Cantillo, David, Ávalos, Martín, Babiano, Reyes, Cintas, Pedro, Jiménez, José L., Light, Mark E. and Palacios, Juan C. (2009) Dissecting competitive mechanisms: thionation vs. cycloaddition in the reaction of thioisomu?nchnones with isothiocyanates under microwave irradiation. Journal of Organic Chemistry, 74 (20), 7644-7650. (doi:10.1021/jo900960a).

Record type: Article

Abstract

This paper documents in detail the reaction of 1,3-thiazolium-4-olates (thioisomnchnones) with aryl isothiocyanates. Having demonstrated with a chiral model that thionation occurs under these conditions to provide 1,3-thiazolium-4-thiolates and that this process is actually a stepwise domino reaction (J. Org. Chem. 2009, 74, 3698?3705), we extend this study to monocyclic thioisomnchnones. Herein, competition between thionation and 1,3-dipolar cycloaddition takes place. The process is synthetically disappointing at room temperature requiring prolonged reaction times for completion. The protocol has been subsequently investigated by using both microwave dielectric heating and conventional thermal heating (oil bath) in DMF at 100 °C with an accurate internal reaction temperature measurement. Although a slight acceleration was observed for reactions conducted under microwave irradiation, for most cases the observed yields and chemoselectivities were quite similar. Thus one can conclude that, within experimental errors, the reactivity is not related to nonthermal effects in agreement with recent reassessments on this subject, particularly by Kappe and associates (J. Org. Chem. 2008, 73, 36; J. Org. Chem. 2009, 74, 6157). The whole reaction system, which includes numerous heavy atoms, can be computationally modeled with a hybrid ONIOM[B3LYP/6-31G(d):PM3] level. This reproduces well experimental results and suggests a sequential mechanism. To further corroborate the nonconcertedness, the potential energy surface (PES) has been constructed for simplified models, locating the corresponding stationary points. In doing so, we introduce for the first time a useful and convenient mathematical protocol to locate the stationary points along a reaction path. The protocol is quite simple and should convince many organic chemists that certain daunting theoretical treatments can be made easy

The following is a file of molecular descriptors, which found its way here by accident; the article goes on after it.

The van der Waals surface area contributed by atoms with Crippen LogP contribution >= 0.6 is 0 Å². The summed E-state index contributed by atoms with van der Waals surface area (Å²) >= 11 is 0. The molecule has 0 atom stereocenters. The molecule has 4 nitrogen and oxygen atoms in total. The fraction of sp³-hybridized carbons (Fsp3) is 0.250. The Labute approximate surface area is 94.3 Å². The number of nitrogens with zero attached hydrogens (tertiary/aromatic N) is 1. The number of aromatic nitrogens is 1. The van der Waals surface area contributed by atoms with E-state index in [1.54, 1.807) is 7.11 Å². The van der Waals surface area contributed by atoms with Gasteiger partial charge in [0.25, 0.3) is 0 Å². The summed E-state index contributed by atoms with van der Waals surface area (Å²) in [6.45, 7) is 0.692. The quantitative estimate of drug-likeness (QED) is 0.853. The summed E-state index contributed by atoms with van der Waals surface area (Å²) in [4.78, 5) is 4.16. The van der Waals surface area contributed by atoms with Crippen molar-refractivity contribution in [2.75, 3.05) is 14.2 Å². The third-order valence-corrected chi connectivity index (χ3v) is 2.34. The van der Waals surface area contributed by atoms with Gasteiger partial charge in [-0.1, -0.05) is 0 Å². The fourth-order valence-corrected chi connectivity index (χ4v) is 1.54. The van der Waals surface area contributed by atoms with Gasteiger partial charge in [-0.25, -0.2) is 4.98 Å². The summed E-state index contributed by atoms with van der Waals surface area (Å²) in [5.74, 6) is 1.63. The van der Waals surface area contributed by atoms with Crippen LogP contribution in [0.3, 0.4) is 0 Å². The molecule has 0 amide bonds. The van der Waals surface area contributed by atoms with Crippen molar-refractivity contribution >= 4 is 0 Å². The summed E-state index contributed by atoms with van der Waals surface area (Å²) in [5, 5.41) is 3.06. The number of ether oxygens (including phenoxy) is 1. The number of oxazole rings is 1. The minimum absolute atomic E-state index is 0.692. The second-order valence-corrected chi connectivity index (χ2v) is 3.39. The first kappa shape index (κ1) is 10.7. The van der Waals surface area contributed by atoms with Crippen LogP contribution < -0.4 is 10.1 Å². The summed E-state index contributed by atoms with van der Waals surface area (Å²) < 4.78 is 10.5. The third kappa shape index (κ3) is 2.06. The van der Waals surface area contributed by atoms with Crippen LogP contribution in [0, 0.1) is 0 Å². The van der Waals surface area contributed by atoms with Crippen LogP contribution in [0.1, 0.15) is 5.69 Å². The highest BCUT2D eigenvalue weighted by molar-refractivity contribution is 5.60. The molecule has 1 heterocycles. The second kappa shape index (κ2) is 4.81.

Full text not available from this repository.

More information

Published date: October 2009

Identifiers

Local EPrints ID: 179433
URI: https://eprints.soton.ac.uk/id/eprint/179433
ISSN: 0022-3263
PURE UUID: 8814bb1a-c3a6-45f7-8ee4-0858e99975aa
ORCID for Mark E. Light: ORCID iD orcid.org/0000-0002-0585-0843

Catalogue record

Date deposited: 08 Apr 2011 09:02
Last modified: 06 Jun 2018 12:54

Export record

Altmetrics

Download statistics

Downloads from ePrints over the past year. Other digital versions may also be available to download e.g. from the publisher's website.

View more statistics

Atom RSS 1.0 RSS 2.0

Contact ePrints Soton: eprints@soton.ac.uk

ePrints Soton supports OAI 2.0 with a base URL of https://eprints.soton.ac.uk/cgi/oai2

This repository has been built using EPrints software, developed at the University of Southampton, but available to everyone to use.

We use cookies to ensure that we give you the best experience on our website. If you continue without changing your settings, we will assume that you are happy to receive cookies on the University of Southampton website.

×